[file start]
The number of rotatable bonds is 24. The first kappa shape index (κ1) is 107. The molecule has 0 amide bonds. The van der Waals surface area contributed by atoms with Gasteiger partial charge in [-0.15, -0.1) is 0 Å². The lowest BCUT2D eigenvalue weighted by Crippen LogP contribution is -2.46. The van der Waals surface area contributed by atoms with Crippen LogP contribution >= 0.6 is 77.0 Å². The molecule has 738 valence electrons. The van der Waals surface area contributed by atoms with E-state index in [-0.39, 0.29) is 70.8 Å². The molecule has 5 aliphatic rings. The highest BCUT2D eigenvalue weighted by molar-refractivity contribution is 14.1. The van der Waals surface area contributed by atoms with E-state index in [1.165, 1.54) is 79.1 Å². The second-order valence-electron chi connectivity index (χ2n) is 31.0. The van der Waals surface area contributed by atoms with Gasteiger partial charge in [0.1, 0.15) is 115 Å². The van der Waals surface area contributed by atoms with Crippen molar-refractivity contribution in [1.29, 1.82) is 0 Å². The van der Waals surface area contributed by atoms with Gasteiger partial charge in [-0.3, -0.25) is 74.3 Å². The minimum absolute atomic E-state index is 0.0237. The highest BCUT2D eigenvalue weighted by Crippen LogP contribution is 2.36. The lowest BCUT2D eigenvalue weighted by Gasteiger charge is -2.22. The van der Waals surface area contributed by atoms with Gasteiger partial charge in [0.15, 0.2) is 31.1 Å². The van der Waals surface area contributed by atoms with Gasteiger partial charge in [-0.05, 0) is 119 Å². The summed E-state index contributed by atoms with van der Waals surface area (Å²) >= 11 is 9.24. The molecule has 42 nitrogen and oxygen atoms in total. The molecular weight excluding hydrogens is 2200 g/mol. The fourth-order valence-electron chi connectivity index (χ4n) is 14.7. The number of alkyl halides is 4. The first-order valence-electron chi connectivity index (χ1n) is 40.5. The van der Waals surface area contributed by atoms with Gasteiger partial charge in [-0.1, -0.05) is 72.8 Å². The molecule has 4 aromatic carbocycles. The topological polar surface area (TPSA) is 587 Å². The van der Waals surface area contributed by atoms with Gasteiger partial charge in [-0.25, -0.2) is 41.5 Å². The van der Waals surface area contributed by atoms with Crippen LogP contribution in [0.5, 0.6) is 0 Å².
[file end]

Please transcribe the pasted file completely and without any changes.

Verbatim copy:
The number of rotatable bonds is 24. The first kappa shape index (κ1) is 107. The molecule has 0 amide bonds. The van der Waals surface area contributed by atoms with Gasteiger partial charge in [-0.15, -0.1) is 0 Å². The lowest BCUT2D eigenvalue weighted by Crippen LogP contribution is -2.46. The van der Waals surface area contributed by atoms with Crippen LogP contribution >= 0.6 is 77.0 Å². The molecule has 738 valence electrons. The van der Waals surface area contributed by atoms with E-state index in [-0.39, 0.29) is 70.8 Å². The molecule has 5 aliphatic rings. The highest BCUT2D eigenvalue weighted by molar-refractivity contribution is 14.1. The van der Waals surface area contributed by atoms with E-state index in [1.165, 1.54) is 79.1 Å². The second-order valence-electron chi connectivity index (χ2n) is 31.0. The van der Waals surface area contributed by atoms with Gasteiger partial charge in [0.1, 0.15) is 115 Å². The van der Waals surface area contributed by atoms with Crippen molar-refractivity contribution in [1.29, 1.82) is 0 Å². The van der Waals surface area contributed by atoms with Gasteiger partial charge in [-0.3, -0.25) is 74.3 Å². The minimum absolute atomic E-state index is 0.0237. The highest BCUT2D eigenvalue weighted by Crippen LogP contribution is 2.36. The lowest BCUT2D eigenvalue weighted by Gasteiger charge is -2.22. The van der Waals surface area contributed by atoms with Gasteiger partial charge in [0.15, 0.2) is 31.1 Å². The van der Waals surface area contributed by atoms with Gasteiger partial charge in [-0.05, 0) is 119 Å². The summed E-state index contributed by atoms with van der Waals surface area (Å²) >= 11 is 9.24. The molecule has 42 nitrogen and oxygen atoms in total. The molecular weight excluding hydrogens is 2200 g/mol. The fourth-order valence-electron chi connectivity index (χ4n) is 14.7. The number of alkyl halides is 4. The first-order valence-electron chi connectivity index (χ1n) is 40.5. The van der Waals surface area contributed by atoms with Gasteiger partial charge in [-0.1, -0.05) is 72.8 Å². The molecule has 4 aromatic carbocycles. The topological polar surface area (TPSA) is 587 Å². The van der Waals surface area contributed by atoms with Gasteiger partial charge in [-0.25, -0.2) is 41.5 Å². The van der Waals surface area contributed by atoms with Crippen LogP contribution in [0.5, 0.6) is 0 Å².